How does something called a “super nest” the size of a small car filled with over 10,000 wasps sound? If you said, “terrifying,” then have we got a treat for you.
Scientists have issued a warning to the citizens of Alabama and Georgia to take precautions this summer because they have already found several of these “super nests” and they expect that number to grow significantly in the coming months. It’s like the Beeocalypse of 2014 is starting all over again.
“Now I’ve gotten reports in of maybe as many as 15 more,” Charles Ray of the Alabama Cooperative Extension System (ACES) told WSFA News.
Ray also said that the number of “super nests” already found in the month of May puts them on pace to break the mark of 90 “super nests” they found in 2006. In 2006, the first “super nest” wasn’t discovered until June 13th. He also stated that three people were seriously injured as a result of these giant nests in 2006.
In a normal year, they usually only find one or two of these nests filled with three to four times more wasps than a regular nest.
“These perennial nests may be several feet wide and have many thousands of workers, far more than an average nest,” Ray said in a press release. “We have found them attached to home exteriors and other places you might not expect to find yellow jackets.
“The most workers I have counted in a perennial nest is about 15,000 or about 3 to 4 times more than a normal nest,” said Ray. “However, one nest in South Carolina was documented with more 250,000 workers.”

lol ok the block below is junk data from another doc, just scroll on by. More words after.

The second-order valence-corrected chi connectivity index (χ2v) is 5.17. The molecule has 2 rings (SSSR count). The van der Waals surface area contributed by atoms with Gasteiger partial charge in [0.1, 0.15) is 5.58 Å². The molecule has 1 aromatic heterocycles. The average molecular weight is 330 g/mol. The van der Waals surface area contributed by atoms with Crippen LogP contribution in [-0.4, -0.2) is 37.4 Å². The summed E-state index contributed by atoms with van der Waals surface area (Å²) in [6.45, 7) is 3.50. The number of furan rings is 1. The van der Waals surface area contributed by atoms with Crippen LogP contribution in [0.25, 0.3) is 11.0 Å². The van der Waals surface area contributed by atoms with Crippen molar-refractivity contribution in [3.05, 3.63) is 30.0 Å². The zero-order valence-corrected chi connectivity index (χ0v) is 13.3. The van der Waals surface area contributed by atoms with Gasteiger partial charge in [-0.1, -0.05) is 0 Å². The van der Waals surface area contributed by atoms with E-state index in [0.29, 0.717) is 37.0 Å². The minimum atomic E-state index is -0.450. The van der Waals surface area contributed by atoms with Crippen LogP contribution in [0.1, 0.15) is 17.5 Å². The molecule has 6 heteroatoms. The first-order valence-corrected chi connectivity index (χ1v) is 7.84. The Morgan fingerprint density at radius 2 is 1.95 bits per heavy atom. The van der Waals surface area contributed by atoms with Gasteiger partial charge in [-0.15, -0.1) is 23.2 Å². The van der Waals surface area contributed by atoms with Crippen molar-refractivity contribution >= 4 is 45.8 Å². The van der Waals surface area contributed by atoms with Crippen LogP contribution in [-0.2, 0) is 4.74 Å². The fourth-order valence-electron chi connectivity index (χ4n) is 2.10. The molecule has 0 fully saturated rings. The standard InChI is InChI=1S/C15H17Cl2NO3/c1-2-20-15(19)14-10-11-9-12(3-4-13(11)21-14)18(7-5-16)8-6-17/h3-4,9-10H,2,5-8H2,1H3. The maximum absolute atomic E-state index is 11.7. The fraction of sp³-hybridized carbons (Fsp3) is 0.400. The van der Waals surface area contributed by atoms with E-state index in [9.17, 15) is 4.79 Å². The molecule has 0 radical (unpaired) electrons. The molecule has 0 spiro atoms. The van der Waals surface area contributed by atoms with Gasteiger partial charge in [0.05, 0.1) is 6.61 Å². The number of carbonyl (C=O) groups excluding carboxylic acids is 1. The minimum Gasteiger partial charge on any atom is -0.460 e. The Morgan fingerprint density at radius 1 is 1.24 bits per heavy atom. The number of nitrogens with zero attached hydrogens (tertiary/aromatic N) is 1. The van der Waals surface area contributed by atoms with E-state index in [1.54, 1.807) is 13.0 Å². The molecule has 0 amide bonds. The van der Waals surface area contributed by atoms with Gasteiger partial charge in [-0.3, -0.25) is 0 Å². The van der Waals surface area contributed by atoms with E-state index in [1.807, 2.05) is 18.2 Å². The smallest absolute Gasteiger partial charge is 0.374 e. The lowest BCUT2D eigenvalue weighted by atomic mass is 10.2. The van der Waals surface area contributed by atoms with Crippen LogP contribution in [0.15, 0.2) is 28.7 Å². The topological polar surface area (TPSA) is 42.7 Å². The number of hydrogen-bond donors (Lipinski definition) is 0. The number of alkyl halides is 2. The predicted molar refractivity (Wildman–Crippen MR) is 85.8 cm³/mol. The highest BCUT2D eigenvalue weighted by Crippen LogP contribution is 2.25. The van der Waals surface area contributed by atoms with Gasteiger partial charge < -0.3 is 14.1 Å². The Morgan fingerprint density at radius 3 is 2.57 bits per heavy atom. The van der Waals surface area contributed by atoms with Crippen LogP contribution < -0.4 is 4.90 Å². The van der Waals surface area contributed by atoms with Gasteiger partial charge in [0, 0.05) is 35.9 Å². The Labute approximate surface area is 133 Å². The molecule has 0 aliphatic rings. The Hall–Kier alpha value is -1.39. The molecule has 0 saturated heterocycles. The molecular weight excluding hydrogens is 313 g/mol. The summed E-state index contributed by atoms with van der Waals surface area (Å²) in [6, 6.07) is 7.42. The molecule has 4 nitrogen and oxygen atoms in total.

James Murphy, a University of Georgia agricultural agent who specializes in yellow jackets [a type of wasp], is now warning that the huge nests could also form in Georgia, according to WSB-TV.
“Yellow jackets will defend the nest to the death, fighting tooth and nail,” said Murphy.
The reasons these nests become so big is that in places where the winter is mild, the nests and some of the wasps survive so they just keep adding on to their existing home the following year.
Xing Ping Hu, an Alabama Extension entomologist, said yellow jackets are responsible for almost all of the stinging deaths in the United States.
“Unlike other stinging insects, yellow jackets like to sting people,” Hu said. “Unlike honey bees, yellow jackets do not lose their stringer, so each insect can sting repeatedly and generally attack in large numbers. They are especially dangerous in the summer.”
If you do run into one of these wasp “super nests” removal of them is best left to professionals, and according to ACES, “Under no circumstances should anyone attempt to treat ground nests by pouring gasoline or other generic chemicals into the nest.”